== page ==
Newspaper article International Herald Tribune

'Viva Forever!' or Maybe Not ; the Spice Girls Musical Really, Really Arrives; 2 One-Acts Enliven National

Newspaper article International Herald Tribune

'Viva Forever!' or Maybe Not ; the Spice Girls Musical Really, Really Arrives; 2 One-Acts Enliven National

Article excerpt

The much-discussed Spice Girls tribute musical arrives on stage with much froth. At the National, two Alan Bennett one-acts are much needed grace notes.

Here's one of the more polite questions that occurred to me midway through "Viva Forever!," the show scored to the back catalog of the Spice Girls that brought a limp year for new musicals (that's to say, 2012) to a sputtering halt: When is the production actually going to start?

To be sure, the director Paul Garrington's staging had already been creaking along for an hour or so by the time the query popped into my head. But whereas some misbegotten shows do a self-evident crash-and-burn -- or announce their ill-advised intentions with perverse gusto -- "Viva Forever!" on opening night arrived at the halfway point as if everyone involved were, figuratively speaking, still waiting in the wings.

It wasn't until curtain down that it became apparent that here was no epic "so-bad-it's-good" clunker on the order of "Which Witch" or "King," to cite two flop musicals of old that in their day also played the Piccadilly Theatre. Instead, this thematic follow-up to "Mamma Mia!," the ongoing Abba-fueled phenomenon with which "Viva Forever!" shares several creative personnel, starting with the producer Judy Craymer, is in essence a small, sad show trapped inside the inevitably bludgeoning amount of hype.

Not that the Spice Girls themselves feature live in the show in any way. Yes, the glammed-up gals were on hand at the pre-Christmas premiere and took to the stage at the close of the performance for a photo opportunity marked out by the apparently unyielding sullenness of Posh Spice (aka Victoria Beckham), who seemed to regard her erstwhile colleagues with the level of enthusiasm Macbeth reserves for the ghost of Banquo.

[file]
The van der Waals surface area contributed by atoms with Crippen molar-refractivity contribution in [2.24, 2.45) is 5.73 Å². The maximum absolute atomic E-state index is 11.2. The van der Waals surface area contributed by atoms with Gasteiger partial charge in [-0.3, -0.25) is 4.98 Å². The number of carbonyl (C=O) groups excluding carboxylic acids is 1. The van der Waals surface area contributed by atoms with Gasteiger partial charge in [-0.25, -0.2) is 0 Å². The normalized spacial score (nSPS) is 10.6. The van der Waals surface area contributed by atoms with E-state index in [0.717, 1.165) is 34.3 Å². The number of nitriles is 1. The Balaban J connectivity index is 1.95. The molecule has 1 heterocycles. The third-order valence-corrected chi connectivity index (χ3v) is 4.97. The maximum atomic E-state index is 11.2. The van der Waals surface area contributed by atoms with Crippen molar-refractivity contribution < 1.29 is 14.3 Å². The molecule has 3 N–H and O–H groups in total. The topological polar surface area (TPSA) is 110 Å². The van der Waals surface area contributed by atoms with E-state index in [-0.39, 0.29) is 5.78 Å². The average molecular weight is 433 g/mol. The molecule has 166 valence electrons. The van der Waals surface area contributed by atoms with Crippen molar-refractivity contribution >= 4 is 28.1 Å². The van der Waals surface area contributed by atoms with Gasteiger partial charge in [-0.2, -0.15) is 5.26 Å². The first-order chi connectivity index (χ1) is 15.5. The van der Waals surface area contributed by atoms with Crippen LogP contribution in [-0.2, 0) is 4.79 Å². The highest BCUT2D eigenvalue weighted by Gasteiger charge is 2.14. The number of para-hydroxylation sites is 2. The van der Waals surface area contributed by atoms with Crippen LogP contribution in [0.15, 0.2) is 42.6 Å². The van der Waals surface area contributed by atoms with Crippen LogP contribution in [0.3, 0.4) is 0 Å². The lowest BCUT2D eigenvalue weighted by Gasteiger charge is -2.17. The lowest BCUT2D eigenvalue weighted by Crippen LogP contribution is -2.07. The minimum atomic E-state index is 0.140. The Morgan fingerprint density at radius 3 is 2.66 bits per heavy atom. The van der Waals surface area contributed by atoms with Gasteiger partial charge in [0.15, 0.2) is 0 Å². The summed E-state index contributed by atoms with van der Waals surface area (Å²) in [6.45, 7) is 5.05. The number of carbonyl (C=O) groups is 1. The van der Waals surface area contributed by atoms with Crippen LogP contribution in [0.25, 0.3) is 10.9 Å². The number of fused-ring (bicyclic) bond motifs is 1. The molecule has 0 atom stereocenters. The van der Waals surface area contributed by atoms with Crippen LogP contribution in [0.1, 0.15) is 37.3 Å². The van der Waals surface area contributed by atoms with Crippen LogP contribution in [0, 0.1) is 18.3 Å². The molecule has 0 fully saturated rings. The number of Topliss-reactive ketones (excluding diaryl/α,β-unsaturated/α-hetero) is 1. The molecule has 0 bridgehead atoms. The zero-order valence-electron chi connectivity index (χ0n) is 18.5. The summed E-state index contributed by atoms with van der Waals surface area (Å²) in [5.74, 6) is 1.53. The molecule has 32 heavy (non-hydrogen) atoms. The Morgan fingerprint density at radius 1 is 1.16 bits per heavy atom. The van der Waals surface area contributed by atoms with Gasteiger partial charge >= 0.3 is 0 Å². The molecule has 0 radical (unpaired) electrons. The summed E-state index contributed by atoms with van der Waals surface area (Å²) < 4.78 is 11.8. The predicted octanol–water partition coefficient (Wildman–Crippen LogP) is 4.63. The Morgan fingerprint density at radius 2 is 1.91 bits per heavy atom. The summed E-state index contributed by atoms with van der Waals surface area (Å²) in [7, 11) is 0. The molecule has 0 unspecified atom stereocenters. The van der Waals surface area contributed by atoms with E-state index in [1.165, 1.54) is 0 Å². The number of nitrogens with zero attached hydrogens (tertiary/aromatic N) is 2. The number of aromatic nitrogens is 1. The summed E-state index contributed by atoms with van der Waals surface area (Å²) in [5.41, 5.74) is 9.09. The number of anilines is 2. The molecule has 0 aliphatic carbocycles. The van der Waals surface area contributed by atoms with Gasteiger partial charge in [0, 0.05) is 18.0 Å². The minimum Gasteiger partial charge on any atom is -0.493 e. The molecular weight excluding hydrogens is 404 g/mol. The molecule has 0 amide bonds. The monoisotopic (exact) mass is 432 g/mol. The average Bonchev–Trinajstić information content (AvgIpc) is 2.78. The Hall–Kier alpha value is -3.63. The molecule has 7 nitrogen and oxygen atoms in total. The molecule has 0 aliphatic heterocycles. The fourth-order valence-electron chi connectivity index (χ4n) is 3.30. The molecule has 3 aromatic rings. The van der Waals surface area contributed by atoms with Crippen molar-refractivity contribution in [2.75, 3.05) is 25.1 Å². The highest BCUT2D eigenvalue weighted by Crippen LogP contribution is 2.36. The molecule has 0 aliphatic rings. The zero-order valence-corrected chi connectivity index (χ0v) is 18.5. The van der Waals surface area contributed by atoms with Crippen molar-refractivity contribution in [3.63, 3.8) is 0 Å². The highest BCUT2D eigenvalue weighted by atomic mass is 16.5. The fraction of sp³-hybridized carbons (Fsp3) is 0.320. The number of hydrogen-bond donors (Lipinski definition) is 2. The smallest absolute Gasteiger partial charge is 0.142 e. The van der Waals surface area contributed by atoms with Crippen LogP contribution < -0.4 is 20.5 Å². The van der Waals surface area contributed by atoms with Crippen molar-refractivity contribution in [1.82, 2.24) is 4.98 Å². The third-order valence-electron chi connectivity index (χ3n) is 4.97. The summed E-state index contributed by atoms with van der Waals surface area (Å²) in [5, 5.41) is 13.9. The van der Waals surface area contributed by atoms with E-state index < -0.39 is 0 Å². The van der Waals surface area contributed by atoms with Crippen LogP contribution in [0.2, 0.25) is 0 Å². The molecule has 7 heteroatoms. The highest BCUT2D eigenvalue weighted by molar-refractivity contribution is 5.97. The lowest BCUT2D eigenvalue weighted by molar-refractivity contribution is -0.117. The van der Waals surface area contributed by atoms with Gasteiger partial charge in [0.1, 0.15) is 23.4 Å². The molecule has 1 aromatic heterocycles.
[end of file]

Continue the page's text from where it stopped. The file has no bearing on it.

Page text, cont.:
But for all the gathering talk over time about a piece that has been some while in the making (and, in fact, shed an initial director, the Tony-winning Marianne Elliott, very early on), the finished product seems bewilderingly inchoate. It's as if all involved never got beyond the phase of thrashing out ideas on a napkin over a drink or two.

As it happens, alcohol might help soften resistance to a narrative that comes with its own degree of leglessness, to co-opt a wonderful British synonym for the state of inebriation in which one or another of the characters in "Viva Forever!" at various points find themselves.

Those familiar with "Mamma Mia!," which after the success not just of the stage musical but of its 2008 film adaptation must be sizable swaths of the globe, will recognize this show's central dynamic. Here once again is a single mother locked in tetchy if eventually loving combat with her daughter, both of whom will impart easily digested life lessons on the way to the preordained megamix finale.

It helps, I suppose, that the pop ballad "Mama" is among the 20- plus Spice Girls numbers folded with varying degrees of finesse into Jennifer Saunders's surprisingly half-hearted script. But whereas "Mamma Mia!" takes place on a Greek island, thereby allowing for glimpses of sun and sea to go with an often scantily clad ensemble, "Viva Forever!" shifts between a houseboat in Camden Town in north London and the shallower byways of the reality-television industry.

Viva (Hannah-Jane Kamen), you have to understand, likes solidarity and girl power as much as the next fame-happy 19-year- old, but what is she to do when offered the opportunity to break away from her girl-group chums and go it alone, egged on by the vampy talent show judge, Simone, who becomes her mentor?

In that senior role, the dark-eyed Sally Dexter offers a caricature of a caricature, though "Viva Forever!" on Ms. Dexter's resume surely widens a breadth of work that includes the Royal Shakespeare Company and the original cast of the Patrick Marber play, "Closer. …

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